CMA (2023), “CMA Economic Research Strategy”, para. 2.2, 4.11, 4.12. See also plans to examine potential competition issues in UK labour markets in 2023-2024: CMA (2023), “Competition and Markets Authority Annual Plan 2023/2024”, p. 24.
 See e.g., Araki, S., A. Bassanini, A. Green, L. Marcolin, and C. Volpin (2023), “Labor Markets Are the New Frontier for Competition Policy”, Promarket, 28 July, and “Labor Market Concentration and Competition Policy Across the Atlantic”, The University of Chicago Law Review, Vol. 90(2): 339:378.
 See e.g., Ashenfelter, O. C., H. Farber, and M. R. Ransom (2010), “Labor Market Monopsony”, Journal of Labor Economics, Vol. 28(2): 203-210; Tong, J. and C. Ornaghi (2022), “Joint Oligopoly-Oligopsony Model with Wage Markdown Power”, University of Southampton Discussion Paper 2101; Hemphill, C. S. and N. L. Rose (2018), “Mergers that Harm Sellers”, The Yale Law Journal, Vol. 127(7): 2078-2109.
 Case M.1225, Enso / Stora, para. 97, 100. Case M.4057, Korsnäs / AD Cartonboard, para. 43-53. Ezrachi, A. and M. Ioannidou (2014), “Buyer Power in European Union Merger Control”, European Competition Journal, Vol. 10(1): 69-95. Anchustegui, I. H. (2017), “Buyer Power in EU Competition Law”, The University of Bergen, pp. 471-475.
 FTC and DOJ (2023), “FTC-DOJ Merger Guidelines (Draft for Public Comment)”, p. 26. Similar points were made in the 2010 Horizontal Merger Guidelines: see DOJ and FTC (2010), “Horizontal Merger Guidelines”, pp. 32-33.
 There have though been some antitrust interventions to protect the interests of small suppliers in disputes with large purchasers. For example, in the UK the Groceries Code Adjudicator (the “Supermarket Ombudsman”) is responsible for reviewing disputes between the largest grocery retailers and their suppliers.
 Hemphill, C. S. and N. L. Rose (2018), “Mergers that Harm Sellers”, The Yale Law Journal, Vol. 127(7): 2078-2109, p. 2083; Bassanini, A. and Ok, W. (2004), “How do firms’ and individuals’ incentives to invest in human capital vary across groups?”. Blundell, R. and T. Macurdy (1999), “Labour supply: A review of alternative approaches”, Handbook of Labor Economics, Vol. 3, Part A, Ch. 27, p. 1679.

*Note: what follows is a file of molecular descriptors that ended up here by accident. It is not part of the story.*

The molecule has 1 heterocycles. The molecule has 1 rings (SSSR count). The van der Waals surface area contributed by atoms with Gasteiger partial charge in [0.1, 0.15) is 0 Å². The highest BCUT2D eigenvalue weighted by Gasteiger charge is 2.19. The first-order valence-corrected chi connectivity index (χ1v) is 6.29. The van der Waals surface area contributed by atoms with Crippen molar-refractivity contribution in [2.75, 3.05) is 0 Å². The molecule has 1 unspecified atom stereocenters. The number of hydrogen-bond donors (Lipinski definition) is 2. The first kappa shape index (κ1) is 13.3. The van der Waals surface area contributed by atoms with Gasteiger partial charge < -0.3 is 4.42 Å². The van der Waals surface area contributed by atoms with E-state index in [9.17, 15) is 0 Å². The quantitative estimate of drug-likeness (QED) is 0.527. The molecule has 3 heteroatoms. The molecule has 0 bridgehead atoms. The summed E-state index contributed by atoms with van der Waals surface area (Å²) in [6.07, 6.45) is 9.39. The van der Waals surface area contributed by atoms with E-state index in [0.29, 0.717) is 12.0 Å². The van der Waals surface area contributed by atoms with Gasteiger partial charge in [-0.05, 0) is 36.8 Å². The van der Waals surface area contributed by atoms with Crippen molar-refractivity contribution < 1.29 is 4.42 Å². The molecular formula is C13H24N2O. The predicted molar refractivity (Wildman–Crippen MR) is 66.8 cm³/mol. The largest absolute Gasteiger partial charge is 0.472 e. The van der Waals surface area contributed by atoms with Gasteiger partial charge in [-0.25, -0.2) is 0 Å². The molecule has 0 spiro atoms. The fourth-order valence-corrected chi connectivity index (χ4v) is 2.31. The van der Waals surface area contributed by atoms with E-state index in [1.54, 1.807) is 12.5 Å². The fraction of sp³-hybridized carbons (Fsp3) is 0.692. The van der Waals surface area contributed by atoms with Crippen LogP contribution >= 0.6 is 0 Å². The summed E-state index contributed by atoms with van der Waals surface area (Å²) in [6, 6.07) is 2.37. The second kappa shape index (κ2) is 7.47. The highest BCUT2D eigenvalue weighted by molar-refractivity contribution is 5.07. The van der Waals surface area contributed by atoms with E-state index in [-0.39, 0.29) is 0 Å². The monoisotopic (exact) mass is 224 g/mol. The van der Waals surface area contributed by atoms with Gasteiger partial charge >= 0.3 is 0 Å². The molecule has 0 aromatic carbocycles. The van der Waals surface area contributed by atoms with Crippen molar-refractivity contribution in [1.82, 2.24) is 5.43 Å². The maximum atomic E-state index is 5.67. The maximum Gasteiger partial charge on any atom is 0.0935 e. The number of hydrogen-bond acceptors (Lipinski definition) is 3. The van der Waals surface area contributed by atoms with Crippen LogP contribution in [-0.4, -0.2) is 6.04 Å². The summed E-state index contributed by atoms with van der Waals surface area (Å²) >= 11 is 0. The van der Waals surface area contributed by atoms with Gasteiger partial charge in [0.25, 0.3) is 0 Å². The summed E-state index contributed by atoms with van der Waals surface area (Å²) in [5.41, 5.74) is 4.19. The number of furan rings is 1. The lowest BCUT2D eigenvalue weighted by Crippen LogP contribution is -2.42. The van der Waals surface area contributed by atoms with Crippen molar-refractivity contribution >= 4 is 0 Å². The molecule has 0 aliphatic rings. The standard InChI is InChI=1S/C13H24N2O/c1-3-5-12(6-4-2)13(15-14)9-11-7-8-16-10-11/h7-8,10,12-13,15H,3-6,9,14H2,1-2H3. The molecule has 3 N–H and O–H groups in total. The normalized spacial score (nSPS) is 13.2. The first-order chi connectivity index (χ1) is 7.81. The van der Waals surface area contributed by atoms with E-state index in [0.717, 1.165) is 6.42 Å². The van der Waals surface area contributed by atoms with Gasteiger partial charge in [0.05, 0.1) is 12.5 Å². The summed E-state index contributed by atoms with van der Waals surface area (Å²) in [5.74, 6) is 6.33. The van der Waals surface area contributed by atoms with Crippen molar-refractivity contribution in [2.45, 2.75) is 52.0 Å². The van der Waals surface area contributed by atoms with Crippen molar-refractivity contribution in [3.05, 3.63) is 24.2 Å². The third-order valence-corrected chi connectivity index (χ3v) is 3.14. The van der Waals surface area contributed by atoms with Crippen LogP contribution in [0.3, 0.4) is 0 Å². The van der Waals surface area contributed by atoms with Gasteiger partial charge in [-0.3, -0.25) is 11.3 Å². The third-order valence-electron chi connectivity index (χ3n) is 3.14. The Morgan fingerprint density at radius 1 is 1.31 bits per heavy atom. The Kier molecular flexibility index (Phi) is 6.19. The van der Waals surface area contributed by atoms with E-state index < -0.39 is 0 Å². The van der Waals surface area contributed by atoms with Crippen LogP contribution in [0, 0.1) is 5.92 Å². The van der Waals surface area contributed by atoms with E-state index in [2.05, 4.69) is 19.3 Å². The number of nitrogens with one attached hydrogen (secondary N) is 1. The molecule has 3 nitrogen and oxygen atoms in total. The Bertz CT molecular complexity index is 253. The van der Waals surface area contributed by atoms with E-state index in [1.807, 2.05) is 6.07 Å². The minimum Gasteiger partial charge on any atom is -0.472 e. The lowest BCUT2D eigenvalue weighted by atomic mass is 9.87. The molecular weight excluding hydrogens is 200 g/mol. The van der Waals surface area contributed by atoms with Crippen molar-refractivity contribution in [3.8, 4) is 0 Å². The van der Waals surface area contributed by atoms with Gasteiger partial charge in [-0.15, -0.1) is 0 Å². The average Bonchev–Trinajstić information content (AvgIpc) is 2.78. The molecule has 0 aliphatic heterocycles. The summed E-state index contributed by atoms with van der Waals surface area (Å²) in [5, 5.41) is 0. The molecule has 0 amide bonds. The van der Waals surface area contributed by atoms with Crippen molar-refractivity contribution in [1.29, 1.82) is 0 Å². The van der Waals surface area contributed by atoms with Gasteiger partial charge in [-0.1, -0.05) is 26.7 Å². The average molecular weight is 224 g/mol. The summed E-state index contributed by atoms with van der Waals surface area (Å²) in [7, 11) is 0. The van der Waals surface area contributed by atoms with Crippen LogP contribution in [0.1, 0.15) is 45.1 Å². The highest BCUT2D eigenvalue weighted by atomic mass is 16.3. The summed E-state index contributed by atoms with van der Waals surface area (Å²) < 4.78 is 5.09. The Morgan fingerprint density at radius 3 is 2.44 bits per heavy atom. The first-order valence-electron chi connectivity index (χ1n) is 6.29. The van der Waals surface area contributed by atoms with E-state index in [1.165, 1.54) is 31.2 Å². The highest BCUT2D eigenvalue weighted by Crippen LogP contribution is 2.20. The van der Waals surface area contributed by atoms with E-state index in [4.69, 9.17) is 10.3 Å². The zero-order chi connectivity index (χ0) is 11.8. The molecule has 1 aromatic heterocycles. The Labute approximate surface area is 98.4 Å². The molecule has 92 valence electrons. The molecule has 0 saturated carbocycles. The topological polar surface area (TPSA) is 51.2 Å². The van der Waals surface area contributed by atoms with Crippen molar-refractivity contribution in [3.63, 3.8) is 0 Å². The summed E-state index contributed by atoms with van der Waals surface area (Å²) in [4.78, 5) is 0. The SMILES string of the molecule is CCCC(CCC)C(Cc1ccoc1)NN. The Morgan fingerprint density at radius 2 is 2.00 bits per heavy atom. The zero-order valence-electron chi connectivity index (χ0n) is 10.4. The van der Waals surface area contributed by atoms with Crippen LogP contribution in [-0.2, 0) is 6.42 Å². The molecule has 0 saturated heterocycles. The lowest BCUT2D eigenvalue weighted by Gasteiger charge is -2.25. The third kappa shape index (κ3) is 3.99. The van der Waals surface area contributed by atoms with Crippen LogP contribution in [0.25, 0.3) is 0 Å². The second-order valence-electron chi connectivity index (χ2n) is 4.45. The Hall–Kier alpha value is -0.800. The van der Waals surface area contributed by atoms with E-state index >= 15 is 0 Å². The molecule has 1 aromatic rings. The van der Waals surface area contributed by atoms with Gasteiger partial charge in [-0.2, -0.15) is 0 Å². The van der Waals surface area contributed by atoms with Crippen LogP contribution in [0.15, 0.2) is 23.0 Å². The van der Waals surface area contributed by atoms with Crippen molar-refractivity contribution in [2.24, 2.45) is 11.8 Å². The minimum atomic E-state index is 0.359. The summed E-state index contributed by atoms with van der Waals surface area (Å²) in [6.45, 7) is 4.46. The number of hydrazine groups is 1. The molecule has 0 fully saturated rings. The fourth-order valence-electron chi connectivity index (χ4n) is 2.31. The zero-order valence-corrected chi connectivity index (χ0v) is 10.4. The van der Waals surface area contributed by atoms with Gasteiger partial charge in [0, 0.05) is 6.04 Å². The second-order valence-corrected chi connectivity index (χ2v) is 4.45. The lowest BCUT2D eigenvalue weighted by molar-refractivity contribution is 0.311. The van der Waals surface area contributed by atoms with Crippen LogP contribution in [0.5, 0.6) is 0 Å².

Posner, E., A. Triantis, and G. G. Triantis (2004), “Investing in Human Capital: The Efficiency of Covenants Not to Compete”, Univ. of Virginia Law & Econ Research Paper No. 01-08; Mecchieri, N. (2009), “A note on noncompetes, bargaining and training by firms”, Economic Letters, Vol. 102(3): 198-200; Shy, O. and Stenbacka, R. (2022), “Noncompete agreements, training, and wage competition”, Journal of Economics & Management Strategy, Vol. 32(2): 328-347.
 EC (2022), “Guidelines on the application of Union competition law to collective agreements regarding the working conditions of solo self-employed persons”. See esp. para. 8, 17 (example 1), and 28.
 Manning, A. (2003). “Monopsony in Motion: Imperfect Competition in Labor Markets”, Princeton University Press, p. 3. OECD (2020), “Competition in Labour Markets”, p. 22.
 FTC and DOJ (2023), “FTC-DOJ Merger Guidelines (Draft for Public Comment)”, pp. 25-27. OECD (2020), “Competition in Labour Markets”, p. 22. Naidu, S. and E. A. Posner (2022), “Labor Monopsony and the Limits of the Law”, Journal of Human Resources, Vol. 57(S): S284-S323, p. S300.
 For an overview of historical enforcement and recent developments, see OECD (2022), “Purchasing Power and Buyers’ Cartels – Note by the European Union”, section 2.
 OECD (2022), “Purchasing Power and Buyers’ Cartels – Note by the European Union”, para. 11.
 See e.g., Mecchieri, N. (2009), “A note on noncompetes, bargaining and training by firms”, Economic Letters, Vol. 102(3): 198-200; Posner, E., A. Triantis, and G. G. Triantis (2004), “Investing in Human Capital: The Efficiency of Covenants Not to Compete”, Univ. of Virginia Law & Econ Research Paper No. 01-08.
 Ezrachi, A. and M. Ioannidou (2014), “Buyer Power in European Union Merger Control”, European Competition Journal, Vol. 10(1): 69-95. Anchustegui, I. H. (2017), “Buyer Power in EU Competition Law”, The University of Bergen.
 FTC and DOJ (2023), “FTC-DOJ Merger Guidelines (Draft for Public Comment)”, appendix 3.
 Padilla, J., J. Perkins, and S. Piccolo (2023), “Market definition in merger control revisited“, in I. Kokkoris and N. Levy (eds.), “Research Handbook on Global Merger Control”, Edward Elgar. See also Perkins, J. (2021) “Market definition in principle and practice”, The Analysis, Compass Lexecon.
 See Kocanova, I., J. Forster, and T. Howard (2023), “A taste of geospatial analysis for competition economics”, Compass Lexecon.